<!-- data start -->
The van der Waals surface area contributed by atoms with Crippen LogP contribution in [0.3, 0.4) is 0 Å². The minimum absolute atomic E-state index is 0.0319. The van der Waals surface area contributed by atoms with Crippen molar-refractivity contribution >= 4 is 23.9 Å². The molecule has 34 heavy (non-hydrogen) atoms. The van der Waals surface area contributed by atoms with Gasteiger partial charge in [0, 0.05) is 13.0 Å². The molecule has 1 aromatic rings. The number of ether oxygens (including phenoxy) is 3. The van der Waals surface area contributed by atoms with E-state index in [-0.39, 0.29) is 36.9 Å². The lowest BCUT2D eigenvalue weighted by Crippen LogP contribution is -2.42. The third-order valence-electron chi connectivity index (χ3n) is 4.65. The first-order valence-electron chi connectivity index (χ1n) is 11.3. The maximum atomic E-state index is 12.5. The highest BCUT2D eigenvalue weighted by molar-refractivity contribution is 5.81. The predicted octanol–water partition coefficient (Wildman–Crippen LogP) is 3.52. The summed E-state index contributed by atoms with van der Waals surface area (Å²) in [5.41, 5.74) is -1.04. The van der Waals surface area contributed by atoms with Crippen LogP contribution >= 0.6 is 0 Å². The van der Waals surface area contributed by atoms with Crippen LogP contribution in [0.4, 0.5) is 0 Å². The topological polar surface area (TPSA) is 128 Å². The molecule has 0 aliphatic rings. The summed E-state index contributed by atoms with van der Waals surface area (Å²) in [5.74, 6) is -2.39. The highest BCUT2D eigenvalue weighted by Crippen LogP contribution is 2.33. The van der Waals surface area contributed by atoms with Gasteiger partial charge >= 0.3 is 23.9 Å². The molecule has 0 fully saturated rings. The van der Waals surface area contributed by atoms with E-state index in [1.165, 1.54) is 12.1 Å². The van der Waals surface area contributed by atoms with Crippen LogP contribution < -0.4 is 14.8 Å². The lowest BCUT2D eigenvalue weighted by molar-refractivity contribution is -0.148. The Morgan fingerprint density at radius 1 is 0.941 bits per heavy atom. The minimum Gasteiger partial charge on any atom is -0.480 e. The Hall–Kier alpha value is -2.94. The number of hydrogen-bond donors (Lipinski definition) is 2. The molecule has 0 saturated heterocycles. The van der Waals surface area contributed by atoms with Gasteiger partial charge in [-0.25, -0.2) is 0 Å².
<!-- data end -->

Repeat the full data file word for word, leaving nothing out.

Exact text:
The van der Waals surface area contributed by atoms with Crippen LogP contribution in [0.3, 0.4) is 0 Å². The minimum absolute atomic E-state index is 0.0319. The van der Waals surface area contributed by atoms with Crippen molar-refractivity contribution >= 4 is 23.9 Å². The molecule has 34 heavy (non-hydrogen) atoms. The van der Waals surface area contributed by atoms with Gasteiger partial charge in [0, 0.05) is 13.0 Å². The molecule has 1 aromatic rings. The number of ether oxygens (including phenoxy) is 3. The van der Waals surface area contributed by atoms with E-state index in [-0.39, 0.29) is 36.9 Å². The lowest BCUT2D eigenvalue weighted by Crippen LogP contribution is -2.42. The third-order valence-electron chi connectivity index (χ3n) is 4.65. The first-order valence-electron chi connectivity index (χ1n) is 11.3. The maximum atomic E-state index is 12.5. The highest BCUT2D eigenvalue weighted by molar-refractivity contribution is 5.81. The predicted octanol–water partition coefficient (Wildman–Crippen LogP) is 3.52. The summed E-state index contributed by atoms with van der Waals surface area (Å²) in [5.41, 5.74) is -1.04. The van der Waals surface area contributed by atoms with Crippen LogP contribution >= 0.6 is 0 Å². The van der Waals surface area contributed by atoms with Crippen LogP contribution in [0.4, 0.5) is 0 Å². The topological polar surface area (TPSA) is 128 Å². The molecule has 0 aliphatic rings. The summed E-state index contributed by atoms with van der Waals surface area (Å²) in [5.74, 6) is -2.39. The highest BCUT2D eigenvalue weighted by Crippen LogP contribution is 2.33. The van der Waals surface area contributed by atoms with Gasteiger partial charge >= 0.3 is 23.9 Å². The molecule has 0 fully saturated rings. The van der Waals surface area contributed by atoms with E-state index in [1.165, 1.54) is 12.1 Å². The van der Waals surface area contributed by atoms with Crippen LogP contribution < -0.4 is 14.8 Å². The lowest BCUT2D eigenvalue weighted by molar-refractivity contribution is -0.148. The Morgan fingerprint density at radius 1 is 0.941 bits per heavy atom. The minimum Gasteiger partial charge on any atom is -0.480 e. The Hall–Kier alpha value is -2.94. The number of hydrogen-bond donors (Lipinski definition) is 2. The molecule has 0 saturated heterocycles. The van der Waals surface area contributed by atoms with Gasteiger partial charge in [-0.25, -0.2) is 0 Å².